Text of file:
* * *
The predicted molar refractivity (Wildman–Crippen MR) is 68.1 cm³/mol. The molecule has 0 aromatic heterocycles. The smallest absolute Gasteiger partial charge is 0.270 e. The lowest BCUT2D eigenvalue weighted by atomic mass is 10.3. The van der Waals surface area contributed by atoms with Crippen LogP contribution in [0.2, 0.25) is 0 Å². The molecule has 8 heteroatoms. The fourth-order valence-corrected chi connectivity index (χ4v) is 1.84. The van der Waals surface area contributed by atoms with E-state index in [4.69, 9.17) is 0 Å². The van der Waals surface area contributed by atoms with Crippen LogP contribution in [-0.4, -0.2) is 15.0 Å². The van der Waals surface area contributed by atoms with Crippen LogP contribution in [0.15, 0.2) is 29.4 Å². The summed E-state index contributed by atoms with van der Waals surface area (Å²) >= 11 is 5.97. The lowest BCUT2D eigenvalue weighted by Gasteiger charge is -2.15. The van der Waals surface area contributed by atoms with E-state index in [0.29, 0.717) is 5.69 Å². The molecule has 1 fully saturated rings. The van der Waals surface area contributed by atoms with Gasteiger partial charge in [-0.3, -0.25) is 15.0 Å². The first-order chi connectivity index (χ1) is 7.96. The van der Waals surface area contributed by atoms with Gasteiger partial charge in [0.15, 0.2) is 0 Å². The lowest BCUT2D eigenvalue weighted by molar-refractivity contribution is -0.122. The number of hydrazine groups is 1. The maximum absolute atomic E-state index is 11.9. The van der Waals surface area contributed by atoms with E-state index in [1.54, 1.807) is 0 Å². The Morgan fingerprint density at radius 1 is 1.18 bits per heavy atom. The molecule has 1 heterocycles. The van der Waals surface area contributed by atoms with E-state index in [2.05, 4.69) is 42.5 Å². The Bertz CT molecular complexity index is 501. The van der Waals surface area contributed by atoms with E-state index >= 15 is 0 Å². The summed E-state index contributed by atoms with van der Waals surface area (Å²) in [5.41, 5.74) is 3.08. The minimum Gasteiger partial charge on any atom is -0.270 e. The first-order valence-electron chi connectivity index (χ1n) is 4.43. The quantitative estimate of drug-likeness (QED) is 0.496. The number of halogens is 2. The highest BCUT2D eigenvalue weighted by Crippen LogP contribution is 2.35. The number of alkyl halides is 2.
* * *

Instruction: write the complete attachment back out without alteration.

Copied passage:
The predicted molar refractivity (Wildman–Crippen MR) is 68.1 cm³/mol. The molecule has 0 aromatic heterocycles. The smallest absolute Gasteiger partial charge is 0.270 e. The lowest BCUT2D eigenvalue weighted by atomic mass is 10.3. The van der Waals surface area contributed by atoms with Crippen LogP contribution in [0.2, 0.25) is 0 Å². The molecule has 8 heteroatoms. The fourth-order valence-corrected chi connectivity index (χ4v) is 1.84. The van der Waals surface area contributed by atoms with E-state index in [4.69, 9.17) is 0 Å². The van der Waals surface area contributed by atoms with Crippen LogP contribution in [-0.4, -0.2) is 15.0 Å². The van der Waals surface area contributed by atoms with Crippen LogP contribution in [0.15, 0.2) is 29.4 Å². The summed E-state index contributed by atoms with van der Waals surface area (Å²) >= 11 is 5.97. The lowest BCUT2D eigenvalue weighted by Gasteiger charge is -2.15. The van der Waals surface area contributed by atoms with E-state index in [0.29, 0.717) is 5.69 Å². The molecule has 1 fully saturated rings. The van der Waals surface area contributed by atoms with Gasteiger partial charge in [-0.3, -0.25) is 15.0 Å². The first-order chi connectivity index (χ1) is 7.96. The van der Waals surface area contributed by atoms with Gasteiger partial charge in [0.15, 0.2) is 0 Å². The lowest BCUT2D eigenvalue weighted by molar-refractivity contribution is -0.122. The number of hydrazine groups is 1. The maximum absolute atomic E-state index is 11.9. The van der Waals surface area contributed by atoms with E-state index in [1.54, 1.807) is 0 Å². The Morgan fingerprint density at radius 1 is 1.18 bits per heavy atom. The molecule has 1 heterocycles. The van der Waals surface area contributed by atoms with E-state index in [2.05, 4.69) is 42.5 Å². The Bertz CT molecular complexity index is 501. The van der Waals surface area contributed by atoms with E-state index >= 15 is 0 Å². The summed E-state index contributed by atoms with van der Waals surface area (Å²) in [5.41, 5.74) is 3.08. The minimum Gasteiger partial charge on any atom is -0.270 e. The first-order valence-electron chi connectivity index (χ1n) is 4.43. The quantitative estimate of drug-likeness (QED) is 0.496. The number of halogens is 2. The highest BCUT2D eigenvalue weighted by Crippen LogP contribution is 2.35. The number of alkyl halides is 2.